towards the deceased the accused was going to attack her. The
heeded the admonition, turned back picked up the case and
proceeded with P.W.2 to the latter's home.
On arrival the accused asked P.W.2 for the brand of
cigarettes called 20 Peter Stuyvesant. P.W.2 sent a child to buy him
P.W.2 then told the accused that he was going to
Lelimo's cafe. The accused said he was going with him. When P.W.2
got inside the
cafe the accused had lagged some 15 paces behind him.
Then P.W.2 heard a noise outside. When P.W.2 marched outside to
curiosity he saw the accused chasing after the deceased.
P.W.2 came after the accused and reprimanded him. The accused came
P.W.2 proceeded to Albert's cafe which is 50 paces away
from Mokone Lelimo's cafe. P.W.2 was following the deceased who had
Albert's cafe. It is at this cafe that P.W.2 found the
deceased fallen and bleeding. He tried to help stop the bleeding but
unable to locate the wound from which the blood was spouting.
P.W.2 testified that as he was seeing the accused for
the first time on that day he would not tell if he was drunk
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But the accused never drank in his presence.
In cross-examination P.W.2 was told that the deceased
met him and the accused on their way to Mokone's cafe from P.W.2's
not on their way from Eighty-Eight restaurant to P.W.2's
home. Further that when he went towards the deceased the accused was
in an aggressive mood. P.W.2 denied these assertions and
buttressed his observation of the latter event by pointing out that
even called the accused back and the accused complied. The accused
does not deny that he heeded P.W.2's call to desist from approaching
P.W.2 testified that he was ignorant of the state of
relationships between the accused and the deceased for he was seeing
the first time that day. He did not know until subsequently
that they were even aunt and nephew.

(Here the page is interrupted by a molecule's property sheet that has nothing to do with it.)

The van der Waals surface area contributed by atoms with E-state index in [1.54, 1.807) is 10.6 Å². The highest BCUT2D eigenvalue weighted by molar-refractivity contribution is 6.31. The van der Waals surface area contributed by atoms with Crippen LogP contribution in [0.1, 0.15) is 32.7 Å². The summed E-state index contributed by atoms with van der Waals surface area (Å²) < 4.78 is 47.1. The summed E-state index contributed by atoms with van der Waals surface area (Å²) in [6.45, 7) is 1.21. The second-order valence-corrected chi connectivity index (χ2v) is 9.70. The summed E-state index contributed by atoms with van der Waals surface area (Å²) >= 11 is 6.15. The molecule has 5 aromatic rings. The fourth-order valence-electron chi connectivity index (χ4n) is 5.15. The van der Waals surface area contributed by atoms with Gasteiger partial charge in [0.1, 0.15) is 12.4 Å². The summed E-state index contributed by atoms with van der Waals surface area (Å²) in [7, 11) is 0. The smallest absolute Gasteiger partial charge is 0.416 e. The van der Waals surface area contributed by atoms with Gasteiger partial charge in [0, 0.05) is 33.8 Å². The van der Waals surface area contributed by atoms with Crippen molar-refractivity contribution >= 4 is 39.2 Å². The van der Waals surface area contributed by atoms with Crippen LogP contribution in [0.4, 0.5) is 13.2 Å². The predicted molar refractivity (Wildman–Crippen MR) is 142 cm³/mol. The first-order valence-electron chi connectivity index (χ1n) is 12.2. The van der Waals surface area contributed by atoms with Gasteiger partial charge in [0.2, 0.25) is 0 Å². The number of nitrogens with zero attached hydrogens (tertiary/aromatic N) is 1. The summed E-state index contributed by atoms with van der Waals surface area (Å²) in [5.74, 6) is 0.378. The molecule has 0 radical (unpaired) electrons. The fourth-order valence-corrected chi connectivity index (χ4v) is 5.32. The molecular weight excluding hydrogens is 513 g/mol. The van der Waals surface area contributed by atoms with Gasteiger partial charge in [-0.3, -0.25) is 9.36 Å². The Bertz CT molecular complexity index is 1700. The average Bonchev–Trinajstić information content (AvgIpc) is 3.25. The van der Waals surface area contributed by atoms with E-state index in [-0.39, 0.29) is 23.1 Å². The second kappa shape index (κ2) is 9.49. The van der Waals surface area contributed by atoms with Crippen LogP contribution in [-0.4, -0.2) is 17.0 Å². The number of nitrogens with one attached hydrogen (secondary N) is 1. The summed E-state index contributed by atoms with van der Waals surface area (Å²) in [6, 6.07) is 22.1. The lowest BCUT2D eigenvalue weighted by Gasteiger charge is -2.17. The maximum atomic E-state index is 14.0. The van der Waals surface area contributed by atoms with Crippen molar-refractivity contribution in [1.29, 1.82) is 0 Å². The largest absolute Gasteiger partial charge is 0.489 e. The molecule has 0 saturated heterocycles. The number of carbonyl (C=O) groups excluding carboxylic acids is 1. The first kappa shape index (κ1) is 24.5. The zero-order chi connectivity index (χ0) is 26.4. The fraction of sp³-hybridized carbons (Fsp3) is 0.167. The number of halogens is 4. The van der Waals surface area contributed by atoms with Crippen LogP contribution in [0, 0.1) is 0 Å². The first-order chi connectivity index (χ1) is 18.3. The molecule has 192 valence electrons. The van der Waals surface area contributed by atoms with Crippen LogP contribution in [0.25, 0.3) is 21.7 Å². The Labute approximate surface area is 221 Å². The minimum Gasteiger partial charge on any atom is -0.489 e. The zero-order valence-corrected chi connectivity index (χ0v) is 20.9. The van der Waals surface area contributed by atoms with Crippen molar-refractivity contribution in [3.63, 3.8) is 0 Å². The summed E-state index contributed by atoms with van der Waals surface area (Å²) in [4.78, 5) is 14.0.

He denied that apart from saying the accused was silly
the deceased further swore at the accused by the latter's parents'
parts. He said he would have heard if any such utterances
had been made by the deceased.
Indeed as later indicated by the accused the relative
positions the three of them were bearing towards each other make it
to accept that P.W.2 could not have heard words uttered by
the deceased apart from the fact that she said the accused was silly.
The accused showed that he and P.W.2 were walking abreast of each
other with P.W.2 just a font apart when the deceased who was 8
away uttered whatever words she did.
P.W.2 denied that because of drink he might have
forgotten that the deceased had sworn at the accused by his parents'
He branded as a lie the suggestion that he invited
the accused to go with him to Mokone's cafe.
He described as unfounded the suggestion that the
accused was going to beg for pardon from the deceased when
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he approached her for the aggressive manner created no
basis for any such suggestion.
Asked on what basis he could have gone back for the
pardon of someone he had not wronged the accused said the deceased
with him because he had not greeted her.
The accused did not say at what stage the deceased is
alleged to have said he did not greet her. But if he contends that
it was while
he was in P.W.2's company this version was never put to